Recently, tear gas canisters were launched at people near the U.S. border with Mexico. The targets were those fleeing Central American instability to seek asylum in the United States. They were and are people.
And some of them were children.
No decent person wants to gas children, of course. But I wonder to what degree the language of our arguments, to the degree that it dehumanizes others, allows some to take such action which leaves children in the crossfire. That is, ‘migrants’ or ‘refugees’ might be met with a degree of sympathy and compassion. ‘Criminals,’ ‘threats,’ ‘rapists,’ and ‘terrorists’ (all terms at one point used to reference those heading for the border), on the other hand, are more readily cannon (or tear gas) fodder. The more successfully our language moves a group from the category of ‘human’, the easier it becomes to justify violence against them.
To counter this tendency, we need to read more books.
At the 2018 Festival of Faith and Writing my wife discovered the books of Haitian writer Edwidge Danticat. With her encouragement I eventually read two of them, both set in Danicat’s native Haiti. I’ve never been to Haiti and I benefited from her rich and unsentimental portrait of a people shaped by their land and history to be so different from me and yet, by our shared humanity, to be so similar. Months later, the flavor of that land, its richness and earthiness, and of that people, their luminescence, joy, and sadness, is still with me.
The urge to leave such a place for greater opportunity or safety is developed in Danticat’s moving memoir of her father and uncle, Brother, I’m Dying. When Danticat was a child of two her father immigrated to the US, followed shortly thereafter by her mother, leaving Edwidge to be raised by her aunt and uncle. Such was the family-separating immigration policy of the time.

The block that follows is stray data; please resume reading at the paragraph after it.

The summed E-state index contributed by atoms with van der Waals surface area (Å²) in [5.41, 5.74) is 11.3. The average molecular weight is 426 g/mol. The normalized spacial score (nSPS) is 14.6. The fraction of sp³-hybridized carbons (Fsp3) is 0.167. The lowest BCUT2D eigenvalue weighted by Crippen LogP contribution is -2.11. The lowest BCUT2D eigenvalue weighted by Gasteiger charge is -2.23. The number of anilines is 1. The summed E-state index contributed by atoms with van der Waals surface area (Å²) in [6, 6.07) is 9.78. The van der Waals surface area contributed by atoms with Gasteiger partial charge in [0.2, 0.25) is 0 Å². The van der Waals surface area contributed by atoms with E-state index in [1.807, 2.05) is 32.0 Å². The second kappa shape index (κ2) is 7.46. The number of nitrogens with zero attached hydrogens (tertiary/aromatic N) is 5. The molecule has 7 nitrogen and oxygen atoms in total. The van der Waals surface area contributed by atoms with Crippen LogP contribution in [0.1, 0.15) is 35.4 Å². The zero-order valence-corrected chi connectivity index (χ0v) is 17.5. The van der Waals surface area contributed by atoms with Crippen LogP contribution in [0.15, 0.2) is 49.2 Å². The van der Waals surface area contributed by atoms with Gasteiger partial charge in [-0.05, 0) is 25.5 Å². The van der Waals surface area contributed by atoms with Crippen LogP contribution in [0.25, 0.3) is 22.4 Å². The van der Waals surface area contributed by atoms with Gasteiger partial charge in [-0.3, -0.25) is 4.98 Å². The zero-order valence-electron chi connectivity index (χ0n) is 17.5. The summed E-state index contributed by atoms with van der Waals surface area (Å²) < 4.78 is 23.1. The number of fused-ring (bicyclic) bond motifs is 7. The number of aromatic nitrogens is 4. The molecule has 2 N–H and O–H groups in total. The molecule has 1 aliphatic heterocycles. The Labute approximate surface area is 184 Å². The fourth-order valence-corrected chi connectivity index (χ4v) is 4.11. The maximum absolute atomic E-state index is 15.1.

When at age twelve her parents were able to bring Edwidge to the U.S. to be with them, she was forced to leave the only land she had known and the uncle who, through disability and poverty, had cared for her. It was painful, as such things always are for people. People, and these are people, after all, like us, never make such decisions lightly.
In time, her uncle, then an old man suffering from a debilitating but treatable disease, fell under the disfavor of a violent gang. He was forced to flee Haiti seeking safety and asylum in the U.S. Danticat’s well-researched and well-documented account of her uncle’s experience with U.S. immigration authorities is agonizing to read and illustrative of a system that is and has long been broken and in need of repair.
It is a system that dehumanizes and eventually lofts tear gas across border walls.
Will reading Danticat, or authors like her, shape or change, a reader’s convictions regarding immigration policy? I can’t say. What I can say is that our convictions will be better formed when we form them around the fact that the subjects of these convictions are people. Not problems, not enemies, not threats, but people.
They are all people. And that matters.